In This Chapter
Enter the matrix: Understanding arrays of numbers
Performing simple operations on matrices
Multiplying one matrix by another
Working with identity matrices (and a sweet shortcut) to find inverses
Using matrix inverses to solve systems of equations
In algebra, a matrix is a rectangular array of numbers, not a revolution or something reloaded such as the computer-generated universe inhabited by Keanu Reeves. An array of numbers is a quick, down-and-dirty way of expressing a lot of information without going into a lot of detail. In the real world, matrices are a way of organizing business elements or transportation capabilities into a format that you can operate on and analyze.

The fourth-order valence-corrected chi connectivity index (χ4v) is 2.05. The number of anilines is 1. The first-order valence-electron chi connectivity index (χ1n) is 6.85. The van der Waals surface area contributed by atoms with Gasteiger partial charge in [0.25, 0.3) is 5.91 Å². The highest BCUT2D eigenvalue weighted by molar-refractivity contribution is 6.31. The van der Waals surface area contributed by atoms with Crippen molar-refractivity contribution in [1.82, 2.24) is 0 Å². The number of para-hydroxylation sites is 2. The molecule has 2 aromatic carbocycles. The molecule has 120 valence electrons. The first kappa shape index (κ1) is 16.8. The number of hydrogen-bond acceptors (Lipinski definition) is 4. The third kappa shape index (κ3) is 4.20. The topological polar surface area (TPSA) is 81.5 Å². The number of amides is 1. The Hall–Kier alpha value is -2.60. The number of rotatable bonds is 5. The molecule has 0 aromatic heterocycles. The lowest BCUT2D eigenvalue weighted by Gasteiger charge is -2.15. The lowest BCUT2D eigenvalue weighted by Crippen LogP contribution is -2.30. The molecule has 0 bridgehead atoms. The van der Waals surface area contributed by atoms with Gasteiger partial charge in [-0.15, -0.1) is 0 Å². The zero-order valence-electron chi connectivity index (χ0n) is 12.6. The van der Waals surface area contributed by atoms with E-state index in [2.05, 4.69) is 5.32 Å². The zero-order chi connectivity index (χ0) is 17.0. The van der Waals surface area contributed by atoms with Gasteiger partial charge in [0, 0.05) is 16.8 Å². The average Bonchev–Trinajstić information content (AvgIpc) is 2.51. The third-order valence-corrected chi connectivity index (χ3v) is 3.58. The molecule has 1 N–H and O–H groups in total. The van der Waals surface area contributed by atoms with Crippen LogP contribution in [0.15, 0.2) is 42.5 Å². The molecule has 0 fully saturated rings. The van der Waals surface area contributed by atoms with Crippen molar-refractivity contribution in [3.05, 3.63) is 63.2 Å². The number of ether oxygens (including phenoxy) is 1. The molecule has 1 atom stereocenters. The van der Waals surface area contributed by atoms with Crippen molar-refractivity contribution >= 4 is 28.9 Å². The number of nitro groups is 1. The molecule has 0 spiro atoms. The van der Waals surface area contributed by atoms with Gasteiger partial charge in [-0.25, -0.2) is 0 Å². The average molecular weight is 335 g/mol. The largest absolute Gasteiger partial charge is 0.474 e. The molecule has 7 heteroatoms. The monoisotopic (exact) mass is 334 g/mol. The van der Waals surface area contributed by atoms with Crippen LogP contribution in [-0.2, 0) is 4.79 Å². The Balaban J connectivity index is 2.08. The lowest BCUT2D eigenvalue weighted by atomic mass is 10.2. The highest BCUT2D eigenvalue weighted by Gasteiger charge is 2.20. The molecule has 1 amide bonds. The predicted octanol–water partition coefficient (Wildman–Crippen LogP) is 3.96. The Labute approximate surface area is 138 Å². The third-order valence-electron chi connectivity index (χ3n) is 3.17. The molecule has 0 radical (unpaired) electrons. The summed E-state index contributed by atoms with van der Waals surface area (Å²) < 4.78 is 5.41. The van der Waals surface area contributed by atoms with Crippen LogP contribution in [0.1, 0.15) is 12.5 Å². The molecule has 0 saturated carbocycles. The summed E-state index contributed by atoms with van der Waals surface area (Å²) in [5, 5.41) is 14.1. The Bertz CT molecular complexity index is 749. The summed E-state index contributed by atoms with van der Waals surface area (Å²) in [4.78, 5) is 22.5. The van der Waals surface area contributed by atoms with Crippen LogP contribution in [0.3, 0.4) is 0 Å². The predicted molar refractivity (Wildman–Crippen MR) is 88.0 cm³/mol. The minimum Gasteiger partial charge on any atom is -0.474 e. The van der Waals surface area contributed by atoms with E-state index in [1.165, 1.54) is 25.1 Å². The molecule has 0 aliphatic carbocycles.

In this chapter, you add, subtract, multiply, and divide (well, sort of divide) matrices — when allowed. I cover the rules governing operations on matrices. People also use matrices to solve large systems of linear equations with ease and efficiency, ...